Many words have been uttered in both Houses of Parliament,
but few things have been done that call for special remark. The Army Estimates have been pursuing their way, with comments from various quarters. Mr. Lindsay has blamed Ministers for ill-conducting their transport business; Mr. Layard and Mr. George Dundas have called them to account for not supplyeing
forage for the beasts and food for the men in the East ; Lord rd- . wicke for miscalculating their tonnage in the transport service, and for keeping their vessels unemployed ; Lord Ellenborough for appointing General Vivian to command the Turkish irregulars, when a more accredited officer could be obtained. But in none of these cases do the accusers appear to stand on ground better ascertained than the accused. Mr. Lindsay is charged with error in the estimate of the payment of steamers ; Lord Hardwicke made more serious mistakes ; Mr. Layard's story is to a certain extent out of date; and General Vivian is reported to have that best of all testimonies the willingness of officers to serve under him. The debates, therefore, have not greatly advanced real business.
Mr. Roebuck's Committee is undergoing a curious combination. of influences calculated to minimize its action. It has reported to the House a proposal to sit in secret; and the short discussions that have taken place on the subject of filling an accidental va- cancy show an abatement of any desire to use the Committee as a means of harassing the Executive, that may have existed before the last change of Ministers. Both the late and the present Mi- nisters have taken advantage of this disposition, and have thrown a further damp upon the Committee by compelling the Chairman, Mr. Roebuck, to withdraw his motion for authority to sit in secret : they say that with a professedly secret sitting there would be less control over the inquiry, and even over the secrecy, as the secrets would be intrusted to the silence of eleven honourable men.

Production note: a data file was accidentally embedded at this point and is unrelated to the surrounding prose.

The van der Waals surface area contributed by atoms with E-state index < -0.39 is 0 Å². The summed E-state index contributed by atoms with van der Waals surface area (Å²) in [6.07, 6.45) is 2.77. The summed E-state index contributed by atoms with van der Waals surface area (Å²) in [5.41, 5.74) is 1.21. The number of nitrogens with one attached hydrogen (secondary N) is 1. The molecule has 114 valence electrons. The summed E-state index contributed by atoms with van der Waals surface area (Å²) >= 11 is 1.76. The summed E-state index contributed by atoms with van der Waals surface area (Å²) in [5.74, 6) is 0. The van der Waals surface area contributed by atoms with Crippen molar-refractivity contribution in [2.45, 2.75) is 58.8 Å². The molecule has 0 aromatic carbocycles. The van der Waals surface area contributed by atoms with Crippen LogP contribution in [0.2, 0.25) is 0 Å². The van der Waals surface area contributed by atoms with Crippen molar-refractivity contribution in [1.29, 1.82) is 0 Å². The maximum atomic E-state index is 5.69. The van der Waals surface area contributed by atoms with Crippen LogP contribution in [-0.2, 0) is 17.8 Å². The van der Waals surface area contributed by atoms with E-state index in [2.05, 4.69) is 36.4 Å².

Lord Goderioh'a motion of an address to the Crown, recommend- ing more extended promotions from the ranks of the Army, was not expected to succeed : it necessarily dealt with the subject in an unsatisfactory because a partial way ; but it had an unexpected degree of success in being supported by so many as 114 Members; and the whole debate shows a dawning disposition to reconsider the subject of the commission system—some day. Meanwhile, Ministers profess to be acting in a spirit congenial with the motion. The " great Kennedy case," which tediously engaged the Min- isterial deliberations before Lord John Russell's coup d'etat, has been brought before the nation by Sir John Shelley ; and it proves to be one of the paltriest squabbles that ever asked the attention of Parliament. Mr. Kennedy, an old and respectable adherent of the Whig party, was lodged in the department of the Woods and Forests as a Commissioner. He had earned credit in Ireland as a reformer of abuses; removed to England, he became so very zealous that he discovered imaginary faults on the part of a sub- ordinate; and he so resented his own mistake, that he committed. himself to angry correspondence with his colleagues above and below him. In short, he proved himself to be a man impractica- ble to discipline; and it was thought necessary, for the sake of good order in the office, to translate him to some more congenial sphere. This appears to have been the friendly wish of his official superiors ; till Whig and " Liberal" indignation entered a formal protest against his removal, and so dragged the ease, with the worthy gentleman's infirmity of temper, before the public.